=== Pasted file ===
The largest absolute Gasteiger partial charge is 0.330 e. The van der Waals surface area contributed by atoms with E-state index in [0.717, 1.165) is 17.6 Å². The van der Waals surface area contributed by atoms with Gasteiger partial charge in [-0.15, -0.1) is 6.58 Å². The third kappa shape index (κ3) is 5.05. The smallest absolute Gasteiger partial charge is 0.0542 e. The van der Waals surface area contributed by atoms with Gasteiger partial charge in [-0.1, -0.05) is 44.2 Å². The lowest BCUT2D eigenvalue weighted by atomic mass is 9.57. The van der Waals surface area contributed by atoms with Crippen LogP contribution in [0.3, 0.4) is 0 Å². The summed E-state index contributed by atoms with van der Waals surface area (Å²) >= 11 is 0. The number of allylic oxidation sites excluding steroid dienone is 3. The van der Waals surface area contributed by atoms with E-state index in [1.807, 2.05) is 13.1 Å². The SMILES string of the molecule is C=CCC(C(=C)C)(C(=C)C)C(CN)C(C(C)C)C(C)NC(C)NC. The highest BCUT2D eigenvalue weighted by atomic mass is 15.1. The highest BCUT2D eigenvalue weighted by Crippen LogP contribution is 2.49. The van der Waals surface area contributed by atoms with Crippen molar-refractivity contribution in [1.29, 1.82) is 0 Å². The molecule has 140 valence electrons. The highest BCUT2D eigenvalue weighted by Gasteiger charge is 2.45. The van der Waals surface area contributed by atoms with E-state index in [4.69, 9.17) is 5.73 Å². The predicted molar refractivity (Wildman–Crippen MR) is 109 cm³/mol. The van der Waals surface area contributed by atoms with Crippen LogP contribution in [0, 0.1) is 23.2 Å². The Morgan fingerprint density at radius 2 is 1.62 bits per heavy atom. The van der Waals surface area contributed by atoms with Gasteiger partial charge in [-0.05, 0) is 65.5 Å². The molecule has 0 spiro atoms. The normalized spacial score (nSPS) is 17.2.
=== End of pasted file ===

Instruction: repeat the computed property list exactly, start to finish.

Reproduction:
The largest absolute Gasteiger partial charge is 0.330 e. The van der Waals surface area contributed by atoms with E-state index in [0.717, 1.165) is 17.6 Å². The van der Waals surface area contributed by atoms with Gasteiger partial charge in [-0.15, -0.1) is 6.58 Å². The third kappa shape index (κ3) is 5.05. The smallest absolute Gasteiger partial charge is 0.0542 e. The van der Waals surface area contributed by atoms with Gasteiger partial charge in [-0.1, -0.05) is 44.2 Å². The lowest BCUT2D eigenvalue weighted by atomic mass is 9.57. The van der Waals surface area contributed by atoms with Crippen LogP contribution in [0.3, 0.4) is 0 Å². The summed E-state index contributed by atoms with van der Waals surface area (Å²) >= 11 is 0. The number of allylic oxidation sites excluding steroid dienone is 3. The van der Waals surface area contributed by atoms with E-state index in [1.807, 2.05) is 13.1 Å². The SMILES string of the molecule is C=CCC(C(=C)C)(C(=C)C)C(CN)C(C(C)C)C(C)NC(C)NC. The highest BCUT2D eigenvalue weighted by atomic mass is 15.1. The highest BCUT2D eigenvalue weighted by Crippen LogP contribution is 2.49. The van der Waals surface area contributed by atoms with Crippen molar-refractivity contribution in [1.29, 1.82) is 0 Å². The molecule has 140 valence electrons. The highest BCUT2D eigenvalue weighted by Gasteiger charge is 2.45. The van der Waals surface area contributed by atoms with E-state index in [4.69, 9.17) is 5.73 Å². The predicted molar refractivity (Wildman–Crippen MR) is 109 cm³/mol. The van der Waals surface area contributed by atoms with Crippen LogP contribution in [0, 0.1) is 23.2 Å². The Morgan fingerprint density at radius 2 is 1.62 bits per heavy atom. The van der Waals surface area contributed by atoms with Gasteiger partial charge in [-0.05, 0) is 65.5 Å². The molecule has 0 spiro atoms. The normalized spacial score (nSPS) is 17.2.